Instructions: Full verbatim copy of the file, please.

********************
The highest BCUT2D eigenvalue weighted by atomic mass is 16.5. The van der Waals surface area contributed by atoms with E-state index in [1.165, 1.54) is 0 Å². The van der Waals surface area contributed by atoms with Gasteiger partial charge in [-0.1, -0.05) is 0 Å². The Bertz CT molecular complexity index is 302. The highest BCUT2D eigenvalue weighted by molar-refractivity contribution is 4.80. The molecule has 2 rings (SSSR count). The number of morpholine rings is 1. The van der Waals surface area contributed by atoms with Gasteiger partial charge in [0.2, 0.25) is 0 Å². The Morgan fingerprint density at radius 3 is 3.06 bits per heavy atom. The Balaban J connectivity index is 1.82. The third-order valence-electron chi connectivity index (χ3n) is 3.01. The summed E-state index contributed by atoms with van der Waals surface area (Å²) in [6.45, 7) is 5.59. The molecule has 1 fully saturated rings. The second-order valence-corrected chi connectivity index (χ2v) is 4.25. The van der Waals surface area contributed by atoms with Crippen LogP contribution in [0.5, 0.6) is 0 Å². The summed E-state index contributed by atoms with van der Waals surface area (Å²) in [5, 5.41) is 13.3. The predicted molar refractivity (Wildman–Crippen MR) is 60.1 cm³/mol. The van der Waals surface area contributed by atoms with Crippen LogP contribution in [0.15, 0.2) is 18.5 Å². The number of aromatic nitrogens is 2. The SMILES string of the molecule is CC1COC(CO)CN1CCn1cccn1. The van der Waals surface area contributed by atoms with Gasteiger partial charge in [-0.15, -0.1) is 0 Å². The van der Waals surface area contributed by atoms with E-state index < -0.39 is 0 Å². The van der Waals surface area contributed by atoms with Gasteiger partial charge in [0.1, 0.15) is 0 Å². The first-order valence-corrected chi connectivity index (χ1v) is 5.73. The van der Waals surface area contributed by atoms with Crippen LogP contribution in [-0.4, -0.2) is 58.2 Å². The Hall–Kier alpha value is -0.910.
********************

The highest BCUT2D eigenvalue weighted by atomic mass is 16.5. The van der Waals surface area contributed by atoms with E-state index in [1.165, 1.54) is 0 Å². The van der Waals surface area contributed by atoms with Gasteiger partial charge in [-0.1, -0.05) is 0 Å². The Bertz CT molecular complexity index is 302. The highest BCUT2D eigenvalue weighted by molar-refractivity contribution is 4.80. The molecule has 2 rings (SSSR count). The number of morpholine rings is 1. The van der Waals surface area contributed by atoms with Gasteiger partial charge in [0.2, 0.25) is 0 Å². The Morgan fingerprint density at radius 3 is 3.06 bits per heavy atom. The Balaban J connectivity index is 1.82. The third-order valence-electron chi connectivity index (χ3n) is 3.01. The summed E-state index contributed by atoms with van der Waals surface area (Å²) in [6.45, 7) is 5.59. The molecule has 1 fully saturated rings. The second-order valence-corrected chi connectivity index (χ2v) is 4.25. The van der Waals surface area contributed by atoms with Crippen LogP contribution in [0.5, 0.6) is 0 Å². The summed E-state index contributed by atoms with van der Waals surface area (Å²) in [5, 5.41) is 13.3. The predicted molar refractivity (Wildman–Crippen MR) is 60.1 cm³/mol. The van der Waals surface area contributed by atoms with Crippen LogP contribution in [0.15, 0.2) is 18.5 Å². The number of aromatic nitrogens is 2. The SMILES string of the molecule is CC1COC(CO)CN1CCn1cccn1. The van der Waals surface area contributed by atoms with Gasteiger partial charge in [-0.15, -0.1) is 0 Å². The van der Waals surface area contributed by atoms with E-state index < -0.39 is 0 Å². The van der Waals surface area contributed by atoms with Gasteiger partial charge in [0.1, 0.15) is 0 Å². The first-order valence-corrected chi connectivity index (χ1v) is 5.73. The van der Waals surface area contributed by atoms with Crippen LogP contribution in [-0.4, -0.2) is 58.2 Å². The Hall–Kier alpha value is -0.910.